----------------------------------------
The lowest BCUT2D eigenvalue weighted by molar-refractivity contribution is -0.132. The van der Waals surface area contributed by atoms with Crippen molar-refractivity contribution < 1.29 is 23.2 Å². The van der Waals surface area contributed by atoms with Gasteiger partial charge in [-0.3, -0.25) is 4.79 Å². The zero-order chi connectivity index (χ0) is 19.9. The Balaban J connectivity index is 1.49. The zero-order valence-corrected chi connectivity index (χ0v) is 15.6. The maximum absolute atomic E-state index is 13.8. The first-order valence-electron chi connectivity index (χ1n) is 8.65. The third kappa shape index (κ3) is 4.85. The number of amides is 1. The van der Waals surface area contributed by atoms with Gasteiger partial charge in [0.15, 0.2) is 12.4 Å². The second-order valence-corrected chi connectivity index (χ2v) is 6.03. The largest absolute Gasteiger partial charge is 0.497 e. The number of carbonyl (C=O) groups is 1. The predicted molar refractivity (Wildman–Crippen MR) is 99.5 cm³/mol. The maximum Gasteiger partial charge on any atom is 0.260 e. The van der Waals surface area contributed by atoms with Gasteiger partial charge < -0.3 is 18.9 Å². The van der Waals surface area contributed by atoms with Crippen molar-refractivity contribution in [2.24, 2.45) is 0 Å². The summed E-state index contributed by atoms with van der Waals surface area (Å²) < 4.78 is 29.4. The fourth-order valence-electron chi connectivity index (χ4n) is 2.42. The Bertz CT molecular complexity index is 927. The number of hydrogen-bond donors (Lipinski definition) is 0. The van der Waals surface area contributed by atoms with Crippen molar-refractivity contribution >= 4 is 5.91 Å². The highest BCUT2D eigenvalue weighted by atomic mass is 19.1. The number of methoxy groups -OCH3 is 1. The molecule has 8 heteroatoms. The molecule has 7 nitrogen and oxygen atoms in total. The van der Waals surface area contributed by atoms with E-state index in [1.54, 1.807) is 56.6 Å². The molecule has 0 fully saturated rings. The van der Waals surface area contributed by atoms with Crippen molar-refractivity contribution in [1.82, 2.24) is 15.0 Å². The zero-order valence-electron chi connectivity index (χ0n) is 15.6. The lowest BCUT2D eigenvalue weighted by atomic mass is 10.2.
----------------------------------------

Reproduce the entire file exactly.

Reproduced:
The lowest BCUT2D eigenvalue weighted by molar-refractivity contribution is -0.132. The van der Waals surface area contributed by atoms with Crippen molar-refractivity contribution < 1.29 is 23.2 Å². The van der Waals surface area contributed by atoms with Gasteiger partial charge in [-0.3, -0.25) is 4.79 Å². The zero-order chi connectivity index (χ0) is 19.9. The Balaban J connectivity index is 1.49. The zero-order valence-corrected chi connectivity index (χ0v) is 15.6. The maximum absolute atomic E-state index is 13.8. The first-order valence-electron chi connectivity index (χ1n) is 8.65. The third kappa shape index (κ3) is 4.85. The number of amides is 1. The van der Waals surface area contributed by atoms with Gasteiger partial charge in [0.15, 0.2) is 12.4 Å². The second-order valence-corrected chi connectivity index (χ2v) is 6.03. The largest absolute Gasteiger partial charge is 0.497 e. The number of carbonyl (C=O) groups is 1. The predicted molar refractivity (Wildman–Crippen MR) is 99.5 cm³/mol. The maximum Gasteiger partial charge on any atom is 0.260 e. The van der Waals surface area contributed by atoms with Gasteiger partial charge < -0.3 is 18.9 Å². The van der Waals surface area contributed by atoms with Crippen molar-refractivity contribution in [2.24, 2.45) is 0 Å². The summed E-state index contributed by atoms with van der Waals surface area (Å²) < 4.78 is 29.4. The fourth-order valence-electron chi connectivity index (χ4n) is 2.42. The Bertz CT molecular complexity index is 927. The number of hydrogen-bond donors (Lipinski definition) is 0. The van der Waals surface area contributed by atoms with Crippen molar-refractivity contribution >= 4 is 5.91 Å². The highest BCUT2D eigenvalue weighted by atomic mass is 19.1. The number of methoxy groups -OCH3 is 1. The molecule has 8 heteroatoms. The molecule has 7 nitrogen and oxygen atoms in total. The van der Waals surface area contributed by atoms with E-state index in [1.54, 1.807) is 56.6 Å². The molecule has 0 fully saturated rings. The van der Waals surface area contributed by atoms with Crippen molar-refractivity contribution in [1.82, 2.24) is 15.0 Å². The zero-order valence-electron chi connectivity index (χ0n) is 15.6. The lowest BCUT2D eigenvalue weighted by atomic mass is 10.2.